Commentary

Five keys to the Cotton Bowl

Updated: January 29, 2010, 12:05 PM ET
By Jeff Caplan | ESPNDallas.com

We've seen in the past how disappointing regular-season endings can zap a team's emotion and concentration in the ensuing bowl game. Both Oklahoma State and Mississippi vow that won't be the case in Saturday's 74th Cotton Bowl Classic, the first to be played in the air-conditioned confines of Cowboys Stadium.

Mississippi rose all the way to No. 4 in the nation after a 2-0 start, but a 16-10 loss at South Carolina tumbled the Rebels down the rankings. They went on to lose three more games and, instead of playing for their first SEC championship and a shot at a BCS bowl, their consolation is the Cotton Bowl in consecutive seasons.

"What was difficult for us was when that first bubble popped on us in Columbia [S.C.]," Mississippi coach Houston Nutt said. "And that's where we had to do a good job as coaches, players. ... We had to do a good job of staying in there together because there were some tough times because the expectations were so high."

Oklahoma State eyed its first BCS appearance, and they were likely one win away. But the Cowboys were shut out by arch-rival Oklahoma, 27-0, in the regular-season finale.

Here are five keys to watch:

1. Houston Nutt vs. Mike Gundy

These two coaches go way back. When Gundy played quarterback at Oklahoma State, Nutt was the wide receivers coach. Of course, Nutt played the position at OSU before Gundy. Both have paved their own course as head coaches, but learned under greats like Pat Jones and Jimmy Johnson and have remained close over the years.

Similarities in coaching styles abound.

"Pat Jones and Jimmy Johnson were tremendous leaders. We learned a lot of football from them," Nutt said. "If you look real closely, from Dave Wannstedt, Butch Davis, all the ones that are kind of under the [OSU] tree, there's a lot similarities in coaching characteristics of being physical, playing fast, being able to run the football, being able to throw, being able to do both and having great special-teams play."

[+] EnlargeRussell Okung
Scott Boehm/Getty ImagesOklahoma State's Russell Okung, the Big 12 offensive lineman of the year, is the No. 1 prospect at that position for the NFL draft by ESPN analysts Mel Kiper Jr., and Scouts Inc.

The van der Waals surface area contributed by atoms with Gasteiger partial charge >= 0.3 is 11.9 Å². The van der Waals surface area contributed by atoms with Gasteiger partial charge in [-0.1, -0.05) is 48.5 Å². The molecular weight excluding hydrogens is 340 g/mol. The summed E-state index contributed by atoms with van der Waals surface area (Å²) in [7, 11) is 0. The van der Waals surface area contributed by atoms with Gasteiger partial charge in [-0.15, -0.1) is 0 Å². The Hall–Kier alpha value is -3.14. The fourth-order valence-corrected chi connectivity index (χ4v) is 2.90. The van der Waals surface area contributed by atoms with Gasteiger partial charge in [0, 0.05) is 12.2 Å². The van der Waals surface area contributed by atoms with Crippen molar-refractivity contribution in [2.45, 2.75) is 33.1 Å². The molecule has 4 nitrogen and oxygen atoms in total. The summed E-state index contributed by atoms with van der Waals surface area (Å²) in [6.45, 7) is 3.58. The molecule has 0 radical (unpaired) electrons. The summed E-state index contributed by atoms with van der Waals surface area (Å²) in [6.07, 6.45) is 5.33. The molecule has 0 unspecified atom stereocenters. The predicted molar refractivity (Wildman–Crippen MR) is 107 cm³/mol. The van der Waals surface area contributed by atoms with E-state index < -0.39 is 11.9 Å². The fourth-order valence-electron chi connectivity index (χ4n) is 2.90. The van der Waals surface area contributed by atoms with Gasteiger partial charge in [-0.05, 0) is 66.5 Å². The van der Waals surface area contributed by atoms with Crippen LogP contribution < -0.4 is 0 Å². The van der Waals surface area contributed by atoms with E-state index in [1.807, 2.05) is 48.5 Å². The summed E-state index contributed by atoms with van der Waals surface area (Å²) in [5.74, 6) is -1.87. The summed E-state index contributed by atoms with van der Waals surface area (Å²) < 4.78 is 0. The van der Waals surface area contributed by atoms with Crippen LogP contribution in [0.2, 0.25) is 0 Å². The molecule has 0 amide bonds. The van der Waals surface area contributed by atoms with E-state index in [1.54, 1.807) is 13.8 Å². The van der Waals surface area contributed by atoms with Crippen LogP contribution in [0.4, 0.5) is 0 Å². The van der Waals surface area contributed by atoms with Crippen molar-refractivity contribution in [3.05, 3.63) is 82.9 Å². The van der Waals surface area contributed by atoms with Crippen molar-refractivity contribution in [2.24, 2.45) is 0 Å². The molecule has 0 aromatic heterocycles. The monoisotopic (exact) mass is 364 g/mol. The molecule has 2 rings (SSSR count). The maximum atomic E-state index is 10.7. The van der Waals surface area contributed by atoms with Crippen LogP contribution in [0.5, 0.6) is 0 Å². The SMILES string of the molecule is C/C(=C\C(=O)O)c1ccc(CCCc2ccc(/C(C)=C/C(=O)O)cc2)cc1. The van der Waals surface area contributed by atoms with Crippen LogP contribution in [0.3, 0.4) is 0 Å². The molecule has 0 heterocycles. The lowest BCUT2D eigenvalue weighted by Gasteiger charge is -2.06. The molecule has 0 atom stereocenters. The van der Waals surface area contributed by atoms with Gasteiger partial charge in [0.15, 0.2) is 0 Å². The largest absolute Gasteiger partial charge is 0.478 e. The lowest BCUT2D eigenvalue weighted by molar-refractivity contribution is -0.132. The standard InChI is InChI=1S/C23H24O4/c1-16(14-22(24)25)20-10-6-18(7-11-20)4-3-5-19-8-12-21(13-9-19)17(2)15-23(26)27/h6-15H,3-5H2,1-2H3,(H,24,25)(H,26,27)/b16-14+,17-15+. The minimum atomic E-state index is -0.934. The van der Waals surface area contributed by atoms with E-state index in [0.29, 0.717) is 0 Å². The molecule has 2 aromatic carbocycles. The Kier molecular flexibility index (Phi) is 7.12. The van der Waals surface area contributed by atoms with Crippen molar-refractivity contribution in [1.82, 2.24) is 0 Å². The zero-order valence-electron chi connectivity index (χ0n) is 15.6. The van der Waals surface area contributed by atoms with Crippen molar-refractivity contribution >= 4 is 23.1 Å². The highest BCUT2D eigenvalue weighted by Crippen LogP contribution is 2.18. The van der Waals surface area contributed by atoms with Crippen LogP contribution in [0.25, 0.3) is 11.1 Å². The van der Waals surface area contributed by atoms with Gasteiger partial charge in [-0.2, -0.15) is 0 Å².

2. DE Kentrell Lockett vs. LT Russell Okung

Mississippi's Kentrell Lockett ranks third on the team with 10.0 tackles for loss and is tied for second with five sacks. The 254-pound junior was a third-team All-SEC pick and started all 12 games this season. If he's able to get pressure on Mississippi quarterback Jevan Snead, he'll have earned it.

Kentrell will go up against Oklahoma State All-American left tackle Russell Okung, who is expected to make his 47th consecutive start -- a streak that dates to his freshman season -- despite tweaking a knee at Tuesday's practice. Okung provides blind-side protection for quarterback Zac Robinson, and he'll need help as the Rebels have put opposing quarterbacks on the ground 34 times this season.

OSU's top lineman and the Big 12 offensive lineman of the year, Okung is the No. 1 offensive line prospect for the draft by ESPN analysts Mel Kiper Jr., and Scouts Inc.

3. QB Zac Robinson vs. QB Jevan Snead

Robinson will play his final game for Oklahoma State on Saturday, and he's expected to be as close to 100 percent as he's been in some time. He suffered a shoulder injury which kept him out of the team's Senior Night game against Colorado and an ankle injury early against Oklahoma slowed him in that crushing defeat.

Sometimes underappreciated by Cowboys fans, Robinson completed 167-of-270 passes for 1,966 yards and 15 touchdowns. He also ran for 296 yards and four touchdowns. He'll try to outperform Snead, who had a difficult time following up his excellent sophomore season after transferring to Mississippi.

Snead comes in as only the second Rebels quarterback to throw for consecutive 2,000-yard seasons, but he threw 17 interceptions this year, including four in a 22-3 loss to Alabama that was actually closer than the score indicated.

4. Rebels RB Dexter McCluster

Said Oklahoma State linebacker Andre Sexton of the elusive Ole Miss running back: "McCluster is a home-run hitter every time." At just 5-foot-9, 170 pounds, Nutt had trouble deciding how to use the senior this season. He's played wide receiver and running back, and he ranks second on the Ole Miss career all-purpose yardage list with 3,694 yards.

Still, Nutt tried to use him in spots early in the season to spring him on defenses. But after Mississippi lost to South Carolina, Nutt decided to showcase McCluster and feed him the football.

McCluster led the Rebels in rushing yards with 985 and 82.1 yards a game, and he was second on the team in receiving with 39 catches for 475 yards. He scored a team-high nine touchdowns.

5. Cowboys RBs Kendall Hunter and Keith Toston

Slowed by injuries this season after leading the Big 12 in rushing in 2008, Hunter returned late in the season but hasn't shown the great explosion he had before his injuries. With the long layoff leading up to the Cotton Bowl, it will be interesting to see how well he cuts and if he's regained his breakaway ability.

Hunter, a junior, played in just seven games, rushing for 288 yards. Keith Toston took over as the featured back and rushed for 1,177 yards, a 5.4-yard average, with 11 touchdowns. He came into this season having rushed for 1,507 yards in his career.

Making the most of it is senior year, the 214-pounder will be looking to end his career with a bang.

Jeff Caplan covers colleges for ESPN Dallas. You can follow him on Twitter or leave a question for his weekly mailbag.

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